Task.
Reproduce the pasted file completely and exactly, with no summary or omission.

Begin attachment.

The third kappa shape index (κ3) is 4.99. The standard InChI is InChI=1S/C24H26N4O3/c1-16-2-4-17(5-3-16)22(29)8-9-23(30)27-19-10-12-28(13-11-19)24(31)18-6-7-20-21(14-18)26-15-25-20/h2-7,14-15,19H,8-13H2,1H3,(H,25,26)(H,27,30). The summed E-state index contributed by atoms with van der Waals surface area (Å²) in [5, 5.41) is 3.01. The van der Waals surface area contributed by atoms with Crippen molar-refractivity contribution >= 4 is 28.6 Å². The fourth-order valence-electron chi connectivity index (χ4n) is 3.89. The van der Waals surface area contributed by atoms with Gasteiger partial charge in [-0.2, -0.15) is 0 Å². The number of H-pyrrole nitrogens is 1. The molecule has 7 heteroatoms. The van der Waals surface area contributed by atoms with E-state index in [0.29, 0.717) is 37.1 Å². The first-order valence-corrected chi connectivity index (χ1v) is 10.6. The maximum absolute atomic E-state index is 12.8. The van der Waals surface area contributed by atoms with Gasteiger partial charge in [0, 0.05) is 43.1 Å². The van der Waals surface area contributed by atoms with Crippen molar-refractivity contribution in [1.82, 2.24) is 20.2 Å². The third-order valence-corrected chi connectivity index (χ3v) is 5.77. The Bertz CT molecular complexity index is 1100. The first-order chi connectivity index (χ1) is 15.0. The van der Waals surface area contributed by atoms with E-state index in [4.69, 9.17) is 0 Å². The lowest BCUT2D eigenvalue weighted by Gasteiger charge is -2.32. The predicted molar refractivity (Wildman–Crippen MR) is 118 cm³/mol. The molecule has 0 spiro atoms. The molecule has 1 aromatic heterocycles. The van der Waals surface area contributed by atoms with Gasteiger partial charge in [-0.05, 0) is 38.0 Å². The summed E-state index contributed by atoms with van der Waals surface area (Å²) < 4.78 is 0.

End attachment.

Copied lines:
The third kappa shape index (κ3) is 4.99. The standard InChI is InChI=1S/C24H26N4O3/c1-16-2-4-17(5-3-16)22(29)8-9-23(30)27-19-10-12-28(13-11-19)24(31)18-6-7-20-21(14-18)26-15-25-20/h2-7,14-15,19H,8-13H2,1H3,(H,25,26)(H,27,30). The summed E-state index contributed by atoms with van der Waals surface area (Å²) in [5, 5.41) is 3.01. The van der Waals surface area contributed by atoms with Crippen molar-refractivity contribution >= 4 is 28.6 Å². The fourth-order valence-electron chi connectivity index (χ4n) is 3.89. The van der Waals surface area contributed by atoms with Gasteiger partial charge in [-0.2, -0.15) is 0 Å². The number of H-pyrrole nitrogens is 1. The molecule has 7 heteroatoms. The van der Waals surface area contributed by atoms with E-state index in [0.29, 0.717) is 37.1 Å². The first-order valence-corrected chi connectivity index (χ1v) is 10.6. The maximum absolute atomic E-state index is 12.8. The van der Waals surface area contributed by atoms with Gasteiger partial charge in [0, 0.05) is 43.1 Å². The van der Waals surface area contributed by atoms with Crippen molar-refractivity contribution in [1.82, 2.24) is 20.2 Å². The third-order valence-corrected chi connectivity index (χ3v) is 5.77. The Bertz CT molecular complexity index is 1100. The first-order chi connectivity index (χ1) is 15.0. The van der Waals surface area contributed by atoms with E-state index in [4.69, 9.17) is 0 Å². The lowest BCUT2D eigenvalue weighted by Gasteiger charge is -2.32. The predicted molar refractivity (Wildman–Crippen MR) is 118 cm³/mol. The molecule has 0 spiro atoms. The molecule has 1 aromatic heterocycles. The van der Waals surface area contributed by atoms with Gasteiger partial charge in [-0.05, 0) is 38.0 Å². The summed E-state index contributed by atoms with van der Waals surface area (Å²) < 4.78 is 0.